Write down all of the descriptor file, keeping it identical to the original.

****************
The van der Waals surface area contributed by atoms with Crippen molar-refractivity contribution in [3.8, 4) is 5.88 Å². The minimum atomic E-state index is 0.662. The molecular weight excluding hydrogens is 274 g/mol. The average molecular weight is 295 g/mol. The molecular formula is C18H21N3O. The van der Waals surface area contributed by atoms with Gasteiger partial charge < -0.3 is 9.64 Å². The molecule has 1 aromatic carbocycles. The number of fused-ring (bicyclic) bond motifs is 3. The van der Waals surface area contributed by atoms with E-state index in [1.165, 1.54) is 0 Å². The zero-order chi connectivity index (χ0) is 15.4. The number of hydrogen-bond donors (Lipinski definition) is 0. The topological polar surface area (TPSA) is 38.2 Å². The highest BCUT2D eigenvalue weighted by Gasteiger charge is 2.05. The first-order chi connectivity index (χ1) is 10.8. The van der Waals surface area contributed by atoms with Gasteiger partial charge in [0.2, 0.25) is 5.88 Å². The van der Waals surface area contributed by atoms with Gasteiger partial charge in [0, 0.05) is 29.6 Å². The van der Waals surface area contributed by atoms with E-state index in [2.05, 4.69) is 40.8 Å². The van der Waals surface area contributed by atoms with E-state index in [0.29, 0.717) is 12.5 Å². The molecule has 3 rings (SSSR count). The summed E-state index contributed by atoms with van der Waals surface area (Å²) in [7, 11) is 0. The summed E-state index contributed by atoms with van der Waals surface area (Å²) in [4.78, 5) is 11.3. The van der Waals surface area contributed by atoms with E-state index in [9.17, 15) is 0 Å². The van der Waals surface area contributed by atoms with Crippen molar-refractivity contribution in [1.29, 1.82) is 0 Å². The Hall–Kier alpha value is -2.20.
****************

The van der Waals surface area contributed by atoms with Crippen molar-refractivity contribution in [3.8, 4) is 5.88 Å². The minimum atomic E-state index is 0.662. The molecular weight excluding hydrogens is 274 g/mol. The average molecular weight is 295 g/mol. The molecular formula is C18H21N3O. The van der Waals surface area contributed by atoms with Gasteiger partial charge < -0.3 is 9.64 Å². The molecule has 1 aromatic carbocycles. The number of fused-ring (bicyclic) bond motifs is 3. The van der Waals surface area contributed by atoms with E-state index in [1.165, 1.54) is 0 Å². The zero-order chi connectivity index (χ0) is 15.4. The number of hydrogen-bond donors (Lipinski definition) is 0. The topological polar surface area (TPSA) is 38.2 Å². The highest BCUT2D eigenvalue weighted by Gasteiger charge is 2.05. The first-order chi connectivity index (χ1) is 10.8. The van der Waals surface area contributed by atoms with Gasteiger partial charge in [0.2, 0.25) is 5.88 Å². The van der Waals surface area contributed by atoms with Gasteiger partial charge in [0, 0.05) is 29.6 Å². The van der Waals surface area contributed by atoms with E-state index in [2.05, 4.69) is 40.8 Å². The van der Waals surface area contributed by atoms with E-state index in [0.29, 0.717) is 12.5 Å². The molecule has 3 rings (SSSR count). The summed E-state index contributed by atoms with van der Waals surface area (Å²) in [7, 11) is 0. The summed E-state index contributed by atoms with van der Waals surface area (Å²) in [4.78, 5) is 11.3. The van der Waals surface area contributed by atoms with E-state index in [9.17, 15) is 0 Å². The van der Waals surface area contributed by atoms with Crippen molar-refractivity contribution in [1.29, 1.82) is 0 Å². The Hall–Kier alpha value is -2.20.